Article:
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Human rights museum criticized for featuring Palestinian doctor

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Dr. Izzeldin Abuelaish U OF T PHOTO
Dr. Izzeldin Abuelaish U OF T PHOTO

University of Manitoba professor Haskel Greenfield is expressing outrage about an exhibit at the Canadian Museum for Human Rights that highlights, among others, the story of Izzeldin Abuelaish, a Palestinian doctor from Gaza who lost three daughters and a niece when an Israeli missile hit his home during Operation Cast Lead in 2009.

In Greenfield’s words, the interactive exhibit that includes Abuelaish is “a disgusting, one-sided portrayal of a complex situation. It completely ignored the fact that Hamas used yards and roofs of residences, schools and hospitals to launch their missiles. The Palestinian family portrayed was a tragic example of collateral damage in a war started by their Hamas government.”

Greenfield, a world-renowned archeologist and acting head of U of M’s Judaic studies program, added that the individual explaining the exhibit to visitors showed “a total lack of knowledge of the incident and the larger context.”

The Canadian Museum for Human Rights in Winnipeg MYRON LOVE PHOTO
The Canadian Museum for Human Rights in Winnipeg MYRON LOVE PHOTO

He said it’s “very clear to me that the exhibit is not about human rights at all. It is an opportunity for Israel bashing and subtle anti-Semitism. The exhibit only focuses on what the Israelis have done to Palestinians – and, in particular to one Palestinian family – without any context as to why it happened.”

The fifth-floor Rights Today gallery, one of 10 “core galleries” at the museum, opened in November 2014. A few of the other individuals profiled are Canadian folk singer Buffy Sainte-Marie and children’s rights advocate Craig Kielburger. Museum spokesperson Maureen Fitzhenry said the exhibit is changed when its steering committee or researcher co-ordinator feels there’s a need and resources allow.

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Abuelaish, who is now an associate professor of global health at the University of Toronto, is scheduled to speak at the museum on April 20.

During the years that the Canadian Museum for Human Rights in Winnipeg was under construction, there was concern expressed that it would focus too much on the Holocaust. There were also concerns raised that Aboriginal issues wouldn’t receive enough attention.

Greenfield’s complaint is the first time the museum has come under criticism since it opened in September 2014, and the first time it has been taken to task for an exhibit connected to the Israeli-Palestinian conflict, although at the official opening, a small group of Palestinians demonstrated against the facility.

Fitzhenry said Abuelaish’s story is one of 17 profiles of a number of human rights defenders with diverse backgrounds that are currently being featured in the Rights Today gallery. “This particular exhibit… is intended to show how the challenge of defending and promoting human rights around the world involves many people, including Canadians, working in many different fields.”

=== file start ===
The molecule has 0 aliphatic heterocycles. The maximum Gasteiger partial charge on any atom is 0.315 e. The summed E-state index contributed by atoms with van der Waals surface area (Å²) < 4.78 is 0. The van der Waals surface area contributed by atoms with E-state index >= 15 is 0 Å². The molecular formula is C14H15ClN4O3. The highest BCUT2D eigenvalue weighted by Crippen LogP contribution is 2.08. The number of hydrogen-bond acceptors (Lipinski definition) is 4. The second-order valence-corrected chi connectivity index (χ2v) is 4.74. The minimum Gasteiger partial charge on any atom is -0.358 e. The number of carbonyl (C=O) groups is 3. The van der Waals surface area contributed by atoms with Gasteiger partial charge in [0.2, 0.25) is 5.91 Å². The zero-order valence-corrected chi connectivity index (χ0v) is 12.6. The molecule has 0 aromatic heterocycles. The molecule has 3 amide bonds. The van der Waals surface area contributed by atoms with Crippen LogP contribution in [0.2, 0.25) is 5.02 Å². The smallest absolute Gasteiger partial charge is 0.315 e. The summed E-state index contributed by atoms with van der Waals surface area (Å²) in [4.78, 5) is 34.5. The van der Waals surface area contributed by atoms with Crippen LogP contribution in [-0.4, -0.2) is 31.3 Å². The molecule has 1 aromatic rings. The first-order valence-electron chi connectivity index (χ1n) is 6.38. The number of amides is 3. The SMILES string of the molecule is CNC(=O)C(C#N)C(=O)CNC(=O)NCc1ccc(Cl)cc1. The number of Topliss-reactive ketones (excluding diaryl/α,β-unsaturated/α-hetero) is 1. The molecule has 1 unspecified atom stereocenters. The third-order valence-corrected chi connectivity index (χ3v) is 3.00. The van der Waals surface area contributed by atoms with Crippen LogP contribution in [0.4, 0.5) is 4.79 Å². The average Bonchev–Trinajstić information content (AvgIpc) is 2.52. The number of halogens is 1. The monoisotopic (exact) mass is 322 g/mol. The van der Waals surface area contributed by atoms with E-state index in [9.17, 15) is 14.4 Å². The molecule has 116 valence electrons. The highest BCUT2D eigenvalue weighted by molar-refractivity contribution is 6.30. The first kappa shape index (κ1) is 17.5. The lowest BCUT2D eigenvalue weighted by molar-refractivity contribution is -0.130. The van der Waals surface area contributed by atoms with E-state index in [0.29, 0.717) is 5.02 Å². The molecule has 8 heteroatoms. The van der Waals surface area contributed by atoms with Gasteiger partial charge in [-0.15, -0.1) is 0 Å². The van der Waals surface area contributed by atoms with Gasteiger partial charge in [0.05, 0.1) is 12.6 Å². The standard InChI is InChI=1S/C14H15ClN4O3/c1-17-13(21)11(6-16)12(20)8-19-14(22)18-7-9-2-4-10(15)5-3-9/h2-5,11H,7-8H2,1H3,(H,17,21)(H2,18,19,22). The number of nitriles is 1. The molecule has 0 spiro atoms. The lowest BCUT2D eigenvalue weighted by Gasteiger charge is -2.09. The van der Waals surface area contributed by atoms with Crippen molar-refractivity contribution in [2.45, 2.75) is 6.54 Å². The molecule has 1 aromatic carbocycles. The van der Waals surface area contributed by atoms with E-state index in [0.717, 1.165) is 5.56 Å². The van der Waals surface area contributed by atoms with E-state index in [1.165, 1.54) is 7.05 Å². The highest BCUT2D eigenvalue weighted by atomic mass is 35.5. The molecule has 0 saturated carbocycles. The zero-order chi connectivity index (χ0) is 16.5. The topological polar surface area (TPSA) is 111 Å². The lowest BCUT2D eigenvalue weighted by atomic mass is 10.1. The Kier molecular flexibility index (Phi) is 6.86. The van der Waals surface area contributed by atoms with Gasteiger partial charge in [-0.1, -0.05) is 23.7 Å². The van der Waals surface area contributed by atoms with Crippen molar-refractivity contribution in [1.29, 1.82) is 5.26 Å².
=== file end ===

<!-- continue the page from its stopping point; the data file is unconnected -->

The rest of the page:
She noted that Abuelaish was born and raised in a refugee camp and grew up in dire poverty, but still managed to become a highly educated doctor who uses health care as way to promote human rights.

“He is also committed to helping women in the Middle East access post-secondary education, through a foundation he established after the death of his daughters,” Fitzhenry said.

“His personal tragedy… is only one aspect of his story. Despite this tragic event, he refuses to hate. Instead he works for peace, understanding and reconciliation. He believes that if we treat each other with decency and respect, if we refuse to take sides, if we claim responsibility for our actions, then getting past the ugliness of war and conflict is possible. His story illustrates one way that an individual can take positive action for human rights.”

She added that Abuelaish’s “story is relayed in a factual and non-judgmental fashion. It’s not focused on who was to blame for the death of the children, but explores how his personal experiences – including this tragic event – shaped the human rights work he does today.”

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The point, Fitzhenry said, is to tell his personal story and what has shaped his work as a human rights defender, not probe the causes of the Arab-Israeli conflict. “Our aim is to explore Dr. Abuelaish’s journey, demonstrate his ongoing commitment to peace, and encourage respectful discussion and dialogue.”

In a Globe and Mail article in the summer of 2014, Abuelaish accused Israel of waging war against women and children, and practising genocide. “Battles should be directed against the occupation, which is the threat and enemy to all of us as Palestinians and Israelis,” he wrote.